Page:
Sen. Kay Bailey
Hutchison has been tying herself in knots over the pending Dream Act. The Texan
reflects the predicament of many of her Republican colleagues from states with
large Hispanic populations.
Dream Act supporters have honed in on Hutchison and a handful of other
Senate Republicans to vote for the House-passed act in the current lame-duck
session. So far, Dick Lugar of Indiana and Bob Bennett of Utah are the only
ones to have signaled they will vote for the bill, making its prospects bleak.
But refusing to give up, 16 demonstrators were recently arrested at
Hutchison's office in my former hometown of San Antonio. Others have been
pressing at her offices in Dallas and Washington. Some have fasted for weeks.
Hutchison reminds me in many ways of a Republican Hillary Clinton. She
is sensible, political, polite and, beneath the surface, tough as nails. But,
curiously, the fire left her belly in her disastrous run in the Texas gubernatorial
primary this year against incumbent Rick Perry. She has not said whether she
will stand again for her Senate seat in two years.
The so-called Dream-ers see Hutchison as a moderate with a heart. She
formerly supported the core of the bill, which would provide legal status to
young immigrants who came illegally into the country if they go to college or
join the military.
Speaking on the Senate floor in 2007 about a virtually identical bill,
she said, according to the San Antonio Express-News:
"This is such an important piece of legislation, and I do think
this is isolated from the entire immigration issue because there ... are young
people who have been brought to this country as minors, not of their own doing,
who have gone to American high schools, graduated, and who want to go to
"They are in a limbo situation. I believe we should deal with this
issue. We should do it in a way that helps assimilate these young people with a
college education into our country. They have lived here most of their lives.
If we sent them home, they wouldn't know what home is. There is a compassionate
reason for us to try to work this out."
She still wanted then to explore some small details of the bill. But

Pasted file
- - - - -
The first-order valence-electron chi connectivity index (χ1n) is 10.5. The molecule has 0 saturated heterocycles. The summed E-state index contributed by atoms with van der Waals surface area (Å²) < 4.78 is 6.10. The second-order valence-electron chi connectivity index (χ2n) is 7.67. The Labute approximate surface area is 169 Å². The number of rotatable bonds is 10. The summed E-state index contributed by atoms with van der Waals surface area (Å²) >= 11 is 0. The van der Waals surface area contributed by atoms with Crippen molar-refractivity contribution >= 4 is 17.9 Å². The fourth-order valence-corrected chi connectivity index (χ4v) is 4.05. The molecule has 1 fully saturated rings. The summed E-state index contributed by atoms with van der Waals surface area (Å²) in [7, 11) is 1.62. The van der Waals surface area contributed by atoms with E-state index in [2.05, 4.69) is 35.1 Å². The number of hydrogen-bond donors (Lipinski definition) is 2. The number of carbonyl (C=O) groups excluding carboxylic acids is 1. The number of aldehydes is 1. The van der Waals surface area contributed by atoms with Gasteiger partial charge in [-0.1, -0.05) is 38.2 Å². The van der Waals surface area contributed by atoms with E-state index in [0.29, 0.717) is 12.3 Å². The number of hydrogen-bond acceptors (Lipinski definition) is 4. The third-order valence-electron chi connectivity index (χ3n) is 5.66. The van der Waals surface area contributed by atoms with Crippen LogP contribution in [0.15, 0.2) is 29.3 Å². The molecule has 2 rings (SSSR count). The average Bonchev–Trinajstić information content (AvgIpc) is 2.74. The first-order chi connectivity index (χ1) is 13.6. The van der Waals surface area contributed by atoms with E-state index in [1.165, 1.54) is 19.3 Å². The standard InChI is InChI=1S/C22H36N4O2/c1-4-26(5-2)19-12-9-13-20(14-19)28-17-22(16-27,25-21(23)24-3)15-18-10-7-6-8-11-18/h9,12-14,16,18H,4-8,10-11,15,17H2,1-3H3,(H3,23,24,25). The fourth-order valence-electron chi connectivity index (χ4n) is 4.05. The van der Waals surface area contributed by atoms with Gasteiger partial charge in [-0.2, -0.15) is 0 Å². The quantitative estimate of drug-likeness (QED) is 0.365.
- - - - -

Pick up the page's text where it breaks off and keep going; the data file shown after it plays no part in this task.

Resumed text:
now, she has largely rejected offers to negotiate terms to push the bill
The Democrats have tried to anticipate some of her desired adjustments
by lowering the age limit for eligibility to under 30 and expanding
requirements to achieve citizenship, including a 10-year wait and a clean slate
with the law.
But Hutchison refuses to show her cards. Perhaps it is because she was
burned by the right-wing Republican base in the gubernatorial race. But she
also declines to say outright that she opposes the act's core. Latinos make up
nearly a quarter of the Texas electorate and are approaching 40 percent of the
population. According to a recent LatinoDecisions poll, 86 percent of Latino
voters in Texas favor the Dream Act.
So Hutchison dances. She leaves it to her staff to say only that the
bill is "too broad" or more time is needed, though the bill has been
around for a decade. A few weeks ago, she proposed that affected students be
given temporary student visas, but this would result in the students having to
leave the country after finishing school.
A group of conservative Republican Hispanics last week threatened to
look for a Hispanic-friendly candidate to challenge Hutchison should she seek
re-election. "If Hutchison punishes our children, there are going to be
consequences in 2012," the group's founder, DeeDee Blase, told The Dallas
For now, Hutchison is safe behind a wall of Anglo Republican votes, but
similar stories of Latino resentment over the Dream Act are playing out for
other Republican senators. John Ensign in Nevada and Jon Kyl in Arizona, for
example, are both up for re-election in two years and might find themselves
fighting the rising tide of Latino votes in the West, particularly in the
Perhaps they need to lose to find their conscience. Tellingly, of the
eight Republicans who voted for the Dream Act in the House, three were Latinos
and six will not be around for the next Congress.
Read AL DIA NEWS Spanish Version here: Dream Act: El idílico baile de la Senadora Hutchinson
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